As soon as Donnie Tyndall accepted the head coaching job at Tennessee, he targeted Al Pinkins to join the Volunteers' full-time coaching staff. Tyndall and Pinkins were assistants together for three seasons at Middle Tennessee from 2003-06.
Considered among the brightest rising coaches in the profession, Pinkins was hired at Tennessee in April 2014, after spending the previous three seasons as an assistant on Andy Kennedy's staff at Ole Miss. He was instrumental in the Rebels' run to the 2013 SEC Tournament Championship and subsequent NCAA Tournament appearance.
A native of Camilla, Ga., Pinkins works closely with the Tennessee post players while also serving as the staff's recruiting coordinator.
"Al and I worked together at Middle Tennessee State, and there's not a better person in this profession," Tyndall said. "He has great contacts throughout the Southeast. And, in my opinion, he's one of the best recruiters in all of college basketball."
While at Ole Miss, Pinkins coached the program's all-time leading rebounder, Murphy Holloway, and all-time leading shot blocker, Reginald Buckner. Holloway was an All-SEC first-team selection in 2013, and Buckner earned SEC All-Defensive Team recognition that same year, as Ole Miss tied a school record with 27 wins.
In Pinkins' first season with the Rebels in 2011-12, he helped lead Ole Miss to 20 wins and an NIT bid. His work with the post players saw Terrance Henry earn All-SEC status for the first time in his career, Holloway named All-SEC honorable mention and Buckner named to the SEC All-Defensive team.
Pinkins' tenure at Ole Miss was immediately preceded by eight seasons at Middle Tennessee in Murfreesboro. He was intimately involved in all aspects of the Blue Raiders program, particularly recruiting throughout the South and developing MTSU's frontcourt personnel.
Working under head coach Kermit Davis at Middle Tennessee, Pinkins was instrumental in the development of two-time first-team All-Sun Belt forward Desmond Yates, who reached the 1,000-point milestone as a junior. Pinkins also helped develop 6-foot-10 center Theryn Hudson into one of MTSU's all-time leaders in field-goal percentage.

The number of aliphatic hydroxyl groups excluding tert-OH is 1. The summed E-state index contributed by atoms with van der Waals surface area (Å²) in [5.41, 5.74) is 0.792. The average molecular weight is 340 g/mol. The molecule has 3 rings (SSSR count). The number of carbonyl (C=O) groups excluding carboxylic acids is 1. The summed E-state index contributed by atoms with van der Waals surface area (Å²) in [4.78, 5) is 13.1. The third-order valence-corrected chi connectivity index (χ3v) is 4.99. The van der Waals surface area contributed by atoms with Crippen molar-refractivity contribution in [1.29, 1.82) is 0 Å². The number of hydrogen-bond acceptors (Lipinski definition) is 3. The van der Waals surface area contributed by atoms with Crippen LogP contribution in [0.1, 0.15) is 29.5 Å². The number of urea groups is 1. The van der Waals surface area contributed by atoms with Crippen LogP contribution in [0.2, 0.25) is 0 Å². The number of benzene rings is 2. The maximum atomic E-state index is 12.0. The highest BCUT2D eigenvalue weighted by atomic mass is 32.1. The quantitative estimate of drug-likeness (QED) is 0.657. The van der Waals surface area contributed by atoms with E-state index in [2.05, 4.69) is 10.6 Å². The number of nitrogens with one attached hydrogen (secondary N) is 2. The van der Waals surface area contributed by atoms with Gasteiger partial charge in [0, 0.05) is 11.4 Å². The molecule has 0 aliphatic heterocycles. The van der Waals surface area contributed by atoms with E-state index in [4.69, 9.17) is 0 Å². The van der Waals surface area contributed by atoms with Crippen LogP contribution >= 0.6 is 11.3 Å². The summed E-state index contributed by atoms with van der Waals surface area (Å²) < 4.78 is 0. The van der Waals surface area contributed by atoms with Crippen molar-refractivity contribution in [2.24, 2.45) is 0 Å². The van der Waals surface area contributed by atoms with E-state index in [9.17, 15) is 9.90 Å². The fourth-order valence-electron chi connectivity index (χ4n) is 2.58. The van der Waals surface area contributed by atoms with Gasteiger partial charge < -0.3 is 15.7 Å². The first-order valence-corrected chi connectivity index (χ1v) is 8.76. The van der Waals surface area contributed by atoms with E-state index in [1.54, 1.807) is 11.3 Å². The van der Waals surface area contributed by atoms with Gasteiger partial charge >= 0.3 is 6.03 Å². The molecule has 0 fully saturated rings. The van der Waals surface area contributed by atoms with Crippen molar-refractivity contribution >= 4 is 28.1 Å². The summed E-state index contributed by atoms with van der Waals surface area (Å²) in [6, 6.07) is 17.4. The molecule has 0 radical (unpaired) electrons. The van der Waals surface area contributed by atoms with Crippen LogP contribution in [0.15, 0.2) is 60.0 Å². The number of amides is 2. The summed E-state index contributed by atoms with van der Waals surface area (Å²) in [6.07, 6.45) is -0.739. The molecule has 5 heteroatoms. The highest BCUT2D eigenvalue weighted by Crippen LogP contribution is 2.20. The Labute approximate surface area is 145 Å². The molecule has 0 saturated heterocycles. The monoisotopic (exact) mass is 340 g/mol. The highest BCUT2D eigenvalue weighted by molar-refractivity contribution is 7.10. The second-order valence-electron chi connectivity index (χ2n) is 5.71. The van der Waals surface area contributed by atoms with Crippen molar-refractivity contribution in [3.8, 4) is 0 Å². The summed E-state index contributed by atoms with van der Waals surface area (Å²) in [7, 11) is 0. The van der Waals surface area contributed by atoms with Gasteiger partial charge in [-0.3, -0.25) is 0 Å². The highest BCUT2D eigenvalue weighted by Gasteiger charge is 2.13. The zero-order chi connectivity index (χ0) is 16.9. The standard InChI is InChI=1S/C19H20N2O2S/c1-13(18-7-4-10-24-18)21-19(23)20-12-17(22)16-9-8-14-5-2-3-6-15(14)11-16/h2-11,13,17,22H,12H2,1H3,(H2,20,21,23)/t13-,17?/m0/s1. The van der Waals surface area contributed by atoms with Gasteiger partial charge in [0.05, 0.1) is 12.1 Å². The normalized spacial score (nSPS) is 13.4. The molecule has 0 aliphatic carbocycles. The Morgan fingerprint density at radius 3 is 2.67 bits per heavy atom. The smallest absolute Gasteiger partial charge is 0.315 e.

Tireless on the recruiting trail, Pinkins played a key role in landing a 2007 Middle Tennessee signing class that was rated No. 1 in the Sun Belt Conference and No. 48 nationally by HoopScoop. That class also was rated the 13th-best among mid-majors nationally by Rivals.com.
Pinkins played on nearly every level of college and professional basketball and brings that wealth of experience to Tennessee. Prior to his collegiate success, Pinkins was a standout prep performer at Mitchell-Baker High School in Camilla, Ga. He helped lead his team to back-to-back state championships in basketball during the 1989-90 and 1990-91 seasons, and he also quarterbacked the MBHS football team to the 1990 Georgia state championship.
Pinkins began his collegiate playing career at Chipola Junior College in Florida in 1993-94, averaging 17.5 points and eight rebounds per game during his two-year career. He then moved on to NC State, where, despite battling injuries, he averaged 9.5 points and seven rebounds.
After his collegiate career wound to a close, Pinkins played professionally, starting with Team Baleno in Zaragoza, Spain, in 1998. He averaged 22 points and nine rebounds over the course of the season.
Pinkins also played for the Raleigh (N.C.) Cougars in the USBL in 1998, (14 ppg, 8 rpg), and for Minot (N.D.) in the International Basketball Association, where he earned Most Valuable Player honors (19 ppg, 9 rpg).
Following his IBA stint, Pinkins played overseas for the Qatar Basketball Association in Doha, Qatar. (29 ppg, 11 rpg). He then played in the Chinese Basketball Association in Shenyang (11 ppg, 8 rpg).
Pinkins received his bachelor's degree in Sociology from NC State in 1998. He and his wife, Kara, have three sons - Patton, Pryce and Penn.